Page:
The chaos and confusion in the United Methodist Church continued this week with the news that two amendments to our denomination’s constitution failed to pass the required two-thirds ratification by annual conferences. These amendments had passed at the 2016 General Conference. When I read the amendments prior to Annual Conference last year, I saw a church with a commitment to ending discrimination against women and girls. What I didn’t anticipate was the focus on Christ’s human identity as male during the floor debates, nor did I expect that people would turn their focus to how people name God rather than focusing on the need to advocate for women and girls as beloved children of God. The debates were disheartening, and it seemed as though the concerns about women and girls who face discrimination were dismissed as no longer valid issues that needed addressing.
I have written previously about my practice of wearing black on Thursdays – in solidarity, prayer, mourning and awareness of rape and violence against women and girls. I’ve know too many women who have been victims of sexual violence and am a survivor myself. Every time I go to the grocery store and pick up an apple, a bag of carrots, an orange pepper, I think about the farmworker women who face terrible working conditions and a much higher rate of sexual assault than other jobs. It is obvious to me that the work toward equality and justice for women and girls is not yet complete. The church has work to do.
Woman’s Work For Woman
Women working for the health and safety of other women is not a new phenomenon. Methodist women have been working to improve the lives of women and children for almost 150 years. In March 1869, eight women gathered in Boston and organized the Women’s Foreign Missionary Society. These women were motivated by the work of missionary wives who had been sending back reports and letters from their mission stations where they worked alongside their husbands. Although the mission boards of the mid-1800s supported and sent only men as missionaries, the women worked just as hard as the men in learning the language and customs of the people to whom they were sent.
But What About Colonialism?
The most frequent comment I hear about the missionary movement during this time is that it was tainted by colonialist attitudes. It is true that there were mistakes made – at what point in human history have mistakes not been made? When people answer God’s call, they do so in clay vessels. And no matter the mistakes that were made, the women missionaries served God to the utmost of their abilities, and when women organized for mission, they made it possible for other women and girls to thrive.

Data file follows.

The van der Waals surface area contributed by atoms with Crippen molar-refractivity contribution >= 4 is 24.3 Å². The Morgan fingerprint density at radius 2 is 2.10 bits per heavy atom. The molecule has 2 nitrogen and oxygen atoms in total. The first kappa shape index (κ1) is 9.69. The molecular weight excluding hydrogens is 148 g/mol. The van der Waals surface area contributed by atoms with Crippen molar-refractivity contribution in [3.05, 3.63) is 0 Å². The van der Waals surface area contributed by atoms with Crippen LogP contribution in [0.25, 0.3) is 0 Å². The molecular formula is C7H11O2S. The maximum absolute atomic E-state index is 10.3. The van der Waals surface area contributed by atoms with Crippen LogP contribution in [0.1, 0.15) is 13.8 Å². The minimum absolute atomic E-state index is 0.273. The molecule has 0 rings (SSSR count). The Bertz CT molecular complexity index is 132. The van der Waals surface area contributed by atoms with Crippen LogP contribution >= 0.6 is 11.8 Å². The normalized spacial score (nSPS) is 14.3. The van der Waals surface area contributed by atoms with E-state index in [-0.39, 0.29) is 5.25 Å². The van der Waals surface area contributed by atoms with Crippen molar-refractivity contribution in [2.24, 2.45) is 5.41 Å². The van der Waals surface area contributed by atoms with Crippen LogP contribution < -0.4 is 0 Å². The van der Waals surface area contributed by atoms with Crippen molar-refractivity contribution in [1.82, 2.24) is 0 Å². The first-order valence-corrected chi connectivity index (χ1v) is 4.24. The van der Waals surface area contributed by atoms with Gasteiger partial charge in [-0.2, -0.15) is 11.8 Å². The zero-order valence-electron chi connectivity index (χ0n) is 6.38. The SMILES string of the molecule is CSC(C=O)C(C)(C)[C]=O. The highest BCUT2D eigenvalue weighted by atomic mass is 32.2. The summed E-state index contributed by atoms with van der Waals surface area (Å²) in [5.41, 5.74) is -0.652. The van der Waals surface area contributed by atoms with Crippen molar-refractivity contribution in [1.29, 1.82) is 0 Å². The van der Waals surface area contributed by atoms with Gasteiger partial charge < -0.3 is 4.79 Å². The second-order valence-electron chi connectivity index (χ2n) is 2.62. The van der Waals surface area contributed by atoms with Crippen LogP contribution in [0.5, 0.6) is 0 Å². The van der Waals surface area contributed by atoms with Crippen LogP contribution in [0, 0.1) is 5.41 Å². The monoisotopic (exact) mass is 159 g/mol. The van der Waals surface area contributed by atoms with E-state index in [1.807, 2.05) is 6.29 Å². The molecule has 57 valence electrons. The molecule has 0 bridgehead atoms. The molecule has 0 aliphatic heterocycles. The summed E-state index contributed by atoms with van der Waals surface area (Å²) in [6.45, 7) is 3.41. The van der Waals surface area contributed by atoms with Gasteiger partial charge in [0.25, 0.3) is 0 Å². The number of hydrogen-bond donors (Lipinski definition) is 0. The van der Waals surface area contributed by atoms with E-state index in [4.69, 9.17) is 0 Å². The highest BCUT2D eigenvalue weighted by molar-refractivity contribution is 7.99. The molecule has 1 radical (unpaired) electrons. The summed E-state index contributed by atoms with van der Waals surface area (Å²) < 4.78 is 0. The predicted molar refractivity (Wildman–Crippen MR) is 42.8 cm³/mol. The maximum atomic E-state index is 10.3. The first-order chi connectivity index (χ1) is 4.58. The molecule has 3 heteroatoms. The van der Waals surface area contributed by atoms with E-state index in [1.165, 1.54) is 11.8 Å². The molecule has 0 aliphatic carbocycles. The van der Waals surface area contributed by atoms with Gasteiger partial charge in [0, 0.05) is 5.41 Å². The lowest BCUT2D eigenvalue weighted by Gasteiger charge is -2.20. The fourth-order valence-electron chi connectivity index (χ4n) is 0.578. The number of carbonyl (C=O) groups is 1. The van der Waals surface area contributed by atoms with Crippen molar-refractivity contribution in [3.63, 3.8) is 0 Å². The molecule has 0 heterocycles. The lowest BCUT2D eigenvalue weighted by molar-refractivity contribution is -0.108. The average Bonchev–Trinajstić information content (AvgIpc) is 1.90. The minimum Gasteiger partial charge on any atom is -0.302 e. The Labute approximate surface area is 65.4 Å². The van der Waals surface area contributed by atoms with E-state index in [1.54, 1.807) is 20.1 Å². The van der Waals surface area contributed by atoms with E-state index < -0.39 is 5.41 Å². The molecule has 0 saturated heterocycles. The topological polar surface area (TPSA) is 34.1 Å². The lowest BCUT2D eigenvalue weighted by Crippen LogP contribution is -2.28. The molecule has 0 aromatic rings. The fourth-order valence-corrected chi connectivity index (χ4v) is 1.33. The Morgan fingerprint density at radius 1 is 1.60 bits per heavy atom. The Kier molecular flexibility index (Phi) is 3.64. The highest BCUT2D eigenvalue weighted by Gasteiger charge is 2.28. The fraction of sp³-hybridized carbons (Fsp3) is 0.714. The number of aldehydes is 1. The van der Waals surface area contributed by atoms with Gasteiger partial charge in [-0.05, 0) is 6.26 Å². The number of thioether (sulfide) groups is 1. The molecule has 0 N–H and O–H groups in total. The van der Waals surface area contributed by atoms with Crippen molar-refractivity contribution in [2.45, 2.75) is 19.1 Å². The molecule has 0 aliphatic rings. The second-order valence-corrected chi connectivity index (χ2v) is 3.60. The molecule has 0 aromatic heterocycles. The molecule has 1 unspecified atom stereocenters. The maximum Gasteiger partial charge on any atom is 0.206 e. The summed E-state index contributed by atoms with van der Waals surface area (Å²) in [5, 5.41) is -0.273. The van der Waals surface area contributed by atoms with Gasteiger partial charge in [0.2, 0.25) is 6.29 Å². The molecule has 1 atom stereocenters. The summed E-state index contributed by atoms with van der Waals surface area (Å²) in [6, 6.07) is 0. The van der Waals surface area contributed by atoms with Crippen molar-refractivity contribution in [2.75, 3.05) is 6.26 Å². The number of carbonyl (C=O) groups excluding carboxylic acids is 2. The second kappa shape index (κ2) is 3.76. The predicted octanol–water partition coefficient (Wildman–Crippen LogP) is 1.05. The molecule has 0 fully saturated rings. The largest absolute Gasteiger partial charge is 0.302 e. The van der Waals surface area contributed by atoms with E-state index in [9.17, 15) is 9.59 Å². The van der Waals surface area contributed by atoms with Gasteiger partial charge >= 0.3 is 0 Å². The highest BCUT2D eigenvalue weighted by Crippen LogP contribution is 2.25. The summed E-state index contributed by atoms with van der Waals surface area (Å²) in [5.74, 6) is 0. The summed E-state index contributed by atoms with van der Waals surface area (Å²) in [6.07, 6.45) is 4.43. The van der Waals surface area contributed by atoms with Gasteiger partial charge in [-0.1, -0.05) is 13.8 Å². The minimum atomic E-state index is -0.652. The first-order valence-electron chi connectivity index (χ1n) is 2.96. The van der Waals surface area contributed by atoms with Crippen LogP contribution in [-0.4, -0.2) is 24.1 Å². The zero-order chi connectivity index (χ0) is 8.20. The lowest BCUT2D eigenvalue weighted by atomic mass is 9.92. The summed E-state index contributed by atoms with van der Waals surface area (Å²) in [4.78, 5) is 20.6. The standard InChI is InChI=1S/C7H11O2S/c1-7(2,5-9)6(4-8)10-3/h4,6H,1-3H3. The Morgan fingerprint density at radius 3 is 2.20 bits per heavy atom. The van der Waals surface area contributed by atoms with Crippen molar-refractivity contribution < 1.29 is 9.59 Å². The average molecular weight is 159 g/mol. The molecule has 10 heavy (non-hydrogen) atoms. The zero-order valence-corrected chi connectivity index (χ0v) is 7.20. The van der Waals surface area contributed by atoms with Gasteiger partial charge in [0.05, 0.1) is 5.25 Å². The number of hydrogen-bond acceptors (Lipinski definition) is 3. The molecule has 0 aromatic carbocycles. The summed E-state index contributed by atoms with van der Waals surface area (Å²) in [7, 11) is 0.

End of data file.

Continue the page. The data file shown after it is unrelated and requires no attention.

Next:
Dr. Dana Robert states: “What appeared as ‘holistic mission’ from the missionary perspective was often perceived by the missionized as cultural imperialism designed to tear down their own customs and societies. The emphasis on social change toward western norms, couched in the language of helping to bring about God’s kingdom on earth, made ‘Woman’s Work for Woman’ a partner with the myths of western superiority so prominent during the late nineteenth century. At the same time, its focus on global sisterhood and the essential unity of humankind was a valuable corrective to patriarchal notions that valued men over women, and boys over girls in many parts of the world. The social service institutions fostered by ‘Woman’s Work for Woman’ are remembered in retrospect, even in non-Christian countries, as one of the most positive legacies of the Protestant missionary movement.” (Robert, Dana L., American Women in Mission: A Social History of Their Thought and Practice. 1997. Macon: Mercer University Press. Page 136)
Nevertheless, They Persisted In Mission
The women who organized in Baptist churches, Presbyterian churches, Lutheran churches, Methodist churches and many other denominations understood that they were called to mission work because they knew they were God’s beloved children. They knew the grace of Christ and the love of God, and through the power of the Holy Spirit these women persisted in organizing for mission against formidable odds. Restricted from collecting funds for their organizations at church functions, they gathered in each other’s homes. Women insisted on continuing to support mission work in the general church while still saving additional money to support the training and sending of women missionaries. Criticized for gathering with women of other denominations, the women persisted in gathering across denominational lines in order to study the Bible together, to know God more deeply, to pray together for women missionaries and the women and children they served. Nevertheless, the women continued in their commitment to mission to and with women and girls around the globe.